Posted in EDTC 400

The Great EDTC Debate

This Week!

In this weeks Great EDTC Debate, I will be debating with my fellow classmate Sydney about whether we should focus on teaching things that can be googled! You can view my side of the debate above and make sure you head over to Sydney’s blog post to see what she has to say!  In order to gain a deeper understanding of my view on this topic, I have picked out some required readings for my fellow classmates!

How Google Impacts The Way Students Think

In this article, Terry Heick looks at the way he sees Google impacting students learning. He goes over a few points that describe the ways in which students learning has been changed by simply being able to Google any information they need. Heick then ends his article with an interesting potential solution to the issues he outlines.

The Moral Bias Behind Your Search Results

In this TedTalk, Andreas Ekström provides a more philosophical approach to the results we see when we Google something. In his talk, he speaks of the Google algorithms that dictate what pops up when we enter a search. Further, he discusses what is behind those algorithms. While it is not directly compared to an educational setting, we can still see how the process he speaks of can impact our students search results and even greater, their learning.

Will technology make teachers obsolete?

In this article by the Senior Debating Society at Wade Deacon Highschool in Widnes, England, students draw our attention to the “Human Factor” of teaching. Though their article focuses on technology in the classroom in general, I would like to draw the readers attention to their viewpoint on the importance of teachers.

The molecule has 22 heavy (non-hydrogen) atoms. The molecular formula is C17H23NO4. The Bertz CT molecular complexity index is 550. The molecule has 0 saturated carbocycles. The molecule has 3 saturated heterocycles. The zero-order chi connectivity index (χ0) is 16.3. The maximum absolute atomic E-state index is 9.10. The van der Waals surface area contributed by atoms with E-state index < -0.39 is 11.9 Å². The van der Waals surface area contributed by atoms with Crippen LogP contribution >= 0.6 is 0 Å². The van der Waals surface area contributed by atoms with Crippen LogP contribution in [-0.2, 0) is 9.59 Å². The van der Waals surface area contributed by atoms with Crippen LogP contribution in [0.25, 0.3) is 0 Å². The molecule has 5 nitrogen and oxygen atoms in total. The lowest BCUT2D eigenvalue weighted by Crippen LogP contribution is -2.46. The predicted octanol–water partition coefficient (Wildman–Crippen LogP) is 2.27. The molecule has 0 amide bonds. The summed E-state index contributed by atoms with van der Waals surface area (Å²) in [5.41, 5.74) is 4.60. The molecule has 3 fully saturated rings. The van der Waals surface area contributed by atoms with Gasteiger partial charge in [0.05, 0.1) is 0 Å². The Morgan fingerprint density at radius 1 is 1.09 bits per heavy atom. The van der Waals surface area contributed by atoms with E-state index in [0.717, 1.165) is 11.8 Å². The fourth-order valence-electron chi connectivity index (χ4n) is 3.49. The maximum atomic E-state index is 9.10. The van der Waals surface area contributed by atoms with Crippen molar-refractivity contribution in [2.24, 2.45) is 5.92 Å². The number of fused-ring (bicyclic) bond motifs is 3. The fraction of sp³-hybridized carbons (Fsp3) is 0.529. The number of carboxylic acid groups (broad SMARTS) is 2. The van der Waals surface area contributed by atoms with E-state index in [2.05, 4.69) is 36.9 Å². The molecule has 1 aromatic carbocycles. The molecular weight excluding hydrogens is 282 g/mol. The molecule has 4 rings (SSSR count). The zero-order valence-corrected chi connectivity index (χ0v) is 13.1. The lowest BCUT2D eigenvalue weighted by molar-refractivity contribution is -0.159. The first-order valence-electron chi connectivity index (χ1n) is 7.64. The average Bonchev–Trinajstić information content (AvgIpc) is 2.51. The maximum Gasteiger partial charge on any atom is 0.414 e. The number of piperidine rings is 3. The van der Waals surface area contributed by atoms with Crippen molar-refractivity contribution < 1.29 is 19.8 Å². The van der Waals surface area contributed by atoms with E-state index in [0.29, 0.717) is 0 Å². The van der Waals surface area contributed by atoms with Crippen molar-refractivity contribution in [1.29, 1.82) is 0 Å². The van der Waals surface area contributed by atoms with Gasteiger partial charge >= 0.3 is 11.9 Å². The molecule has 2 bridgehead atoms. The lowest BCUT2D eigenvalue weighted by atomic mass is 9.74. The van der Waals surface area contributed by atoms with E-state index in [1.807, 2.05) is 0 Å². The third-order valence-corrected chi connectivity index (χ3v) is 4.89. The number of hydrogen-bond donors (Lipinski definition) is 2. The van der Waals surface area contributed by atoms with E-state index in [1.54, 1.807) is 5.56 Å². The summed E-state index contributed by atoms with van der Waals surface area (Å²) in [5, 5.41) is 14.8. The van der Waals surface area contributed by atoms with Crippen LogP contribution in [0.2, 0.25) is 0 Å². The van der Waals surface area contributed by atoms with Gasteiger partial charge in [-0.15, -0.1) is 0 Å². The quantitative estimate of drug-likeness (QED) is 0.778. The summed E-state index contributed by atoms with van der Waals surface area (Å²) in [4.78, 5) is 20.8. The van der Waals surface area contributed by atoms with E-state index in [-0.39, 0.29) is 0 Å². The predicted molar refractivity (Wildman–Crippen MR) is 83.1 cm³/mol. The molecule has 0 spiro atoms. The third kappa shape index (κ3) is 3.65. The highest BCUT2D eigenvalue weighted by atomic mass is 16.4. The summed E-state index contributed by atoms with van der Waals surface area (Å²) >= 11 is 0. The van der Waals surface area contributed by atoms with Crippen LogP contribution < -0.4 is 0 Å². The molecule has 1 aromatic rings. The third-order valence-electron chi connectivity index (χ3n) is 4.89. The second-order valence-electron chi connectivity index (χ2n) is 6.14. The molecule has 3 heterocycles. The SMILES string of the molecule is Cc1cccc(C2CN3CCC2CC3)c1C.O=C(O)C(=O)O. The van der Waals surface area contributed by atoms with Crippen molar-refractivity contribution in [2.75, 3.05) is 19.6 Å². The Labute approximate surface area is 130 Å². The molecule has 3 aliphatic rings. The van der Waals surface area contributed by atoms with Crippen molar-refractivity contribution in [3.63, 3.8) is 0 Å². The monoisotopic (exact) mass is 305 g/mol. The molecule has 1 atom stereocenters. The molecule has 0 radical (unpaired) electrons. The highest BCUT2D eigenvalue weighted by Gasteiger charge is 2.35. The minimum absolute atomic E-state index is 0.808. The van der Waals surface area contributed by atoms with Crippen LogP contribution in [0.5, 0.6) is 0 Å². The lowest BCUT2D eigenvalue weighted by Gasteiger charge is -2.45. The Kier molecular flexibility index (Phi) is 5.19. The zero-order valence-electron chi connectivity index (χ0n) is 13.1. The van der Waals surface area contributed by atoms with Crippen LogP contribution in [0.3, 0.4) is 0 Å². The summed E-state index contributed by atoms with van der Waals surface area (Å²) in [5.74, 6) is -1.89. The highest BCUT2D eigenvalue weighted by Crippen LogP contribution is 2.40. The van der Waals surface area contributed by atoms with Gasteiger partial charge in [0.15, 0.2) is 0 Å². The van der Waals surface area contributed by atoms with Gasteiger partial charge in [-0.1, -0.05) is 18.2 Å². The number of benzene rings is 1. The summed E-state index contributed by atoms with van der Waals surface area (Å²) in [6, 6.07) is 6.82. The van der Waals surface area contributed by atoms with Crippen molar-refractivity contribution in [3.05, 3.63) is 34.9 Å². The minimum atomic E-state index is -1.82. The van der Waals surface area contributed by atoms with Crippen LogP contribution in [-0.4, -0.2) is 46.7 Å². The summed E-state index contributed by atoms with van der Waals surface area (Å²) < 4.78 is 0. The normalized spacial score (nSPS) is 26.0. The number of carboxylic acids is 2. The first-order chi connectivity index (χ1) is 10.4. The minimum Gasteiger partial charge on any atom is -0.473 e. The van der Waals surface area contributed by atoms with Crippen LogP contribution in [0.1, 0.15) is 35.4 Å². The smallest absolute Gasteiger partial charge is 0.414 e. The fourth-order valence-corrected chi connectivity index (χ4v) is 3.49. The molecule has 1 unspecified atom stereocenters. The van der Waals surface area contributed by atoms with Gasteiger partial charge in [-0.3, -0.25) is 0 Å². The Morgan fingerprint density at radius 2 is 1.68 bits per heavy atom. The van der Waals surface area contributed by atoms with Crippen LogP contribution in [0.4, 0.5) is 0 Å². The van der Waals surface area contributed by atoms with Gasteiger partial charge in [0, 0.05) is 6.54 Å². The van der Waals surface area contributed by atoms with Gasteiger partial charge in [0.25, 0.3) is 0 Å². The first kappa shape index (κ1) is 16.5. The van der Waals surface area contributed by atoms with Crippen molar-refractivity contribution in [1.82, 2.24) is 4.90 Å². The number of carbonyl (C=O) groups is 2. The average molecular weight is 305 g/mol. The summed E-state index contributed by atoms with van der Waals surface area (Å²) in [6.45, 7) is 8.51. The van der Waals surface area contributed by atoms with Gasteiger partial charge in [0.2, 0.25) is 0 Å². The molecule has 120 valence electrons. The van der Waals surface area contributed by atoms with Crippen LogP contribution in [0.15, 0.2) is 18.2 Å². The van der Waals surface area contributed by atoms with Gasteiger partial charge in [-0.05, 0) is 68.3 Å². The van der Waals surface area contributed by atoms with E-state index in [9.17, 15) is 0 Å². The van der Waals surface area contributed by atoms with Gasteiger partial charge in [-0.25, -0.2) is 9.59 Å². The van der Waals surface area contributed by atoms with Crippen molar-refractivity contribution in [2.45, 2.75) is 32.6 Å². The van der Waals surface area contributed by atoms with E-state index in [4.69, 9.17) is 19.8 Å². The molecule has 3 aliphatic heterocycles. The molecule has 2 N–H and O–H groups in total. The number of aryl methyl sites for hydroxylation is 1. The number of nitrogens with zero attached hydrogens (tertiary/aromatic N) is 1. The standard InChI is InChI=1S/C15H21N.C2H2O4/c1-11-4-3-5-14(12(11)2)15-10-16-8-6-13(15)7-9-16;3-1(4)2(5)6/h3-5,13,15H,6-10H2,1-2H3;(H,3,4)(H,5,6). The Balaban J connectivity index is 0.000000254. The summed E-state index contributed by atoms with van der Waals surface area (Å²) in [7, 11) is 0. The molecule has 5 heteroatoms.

Sources of information that are not mentioned above:

How much data do we create every day

This is why technology won’t replace teachers

Why graduates lack the skill they need most 

Gripping Issue: First graders lack fine motor skills

How does Google affect the way we learn? 

 

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Posted in ECS 210

“Education is inherently an ethical and political act.”

The quote that I have chosen to use for this post is one by Michael Apple. Michael Apple was one of the great minds that sustained Critical Pedagogy. I believe that this quote aligns itself with my own views on education!

“Education is inherently an ethical and political act.” – Michael Apple

I believe that this quote works to point out how formal schooling should be viewed in relation to and partnership with the cultural contexts in which it exists in. As we have learned from many other theorists so far, there is never a truly neutral or value-free way to do formal schooling. The curriculum will always have hidden messages that are influenced by the power relations that exist in the world or society around it. However, this quote holds with it a great amount of responsibility. It is one thing to read a quote and think that we align ourselves with its message, and another entirely to actually take action. We can recognize that education is ethical and political but unless we are actively trying to make sure our teaching style reflects that, our words are useless.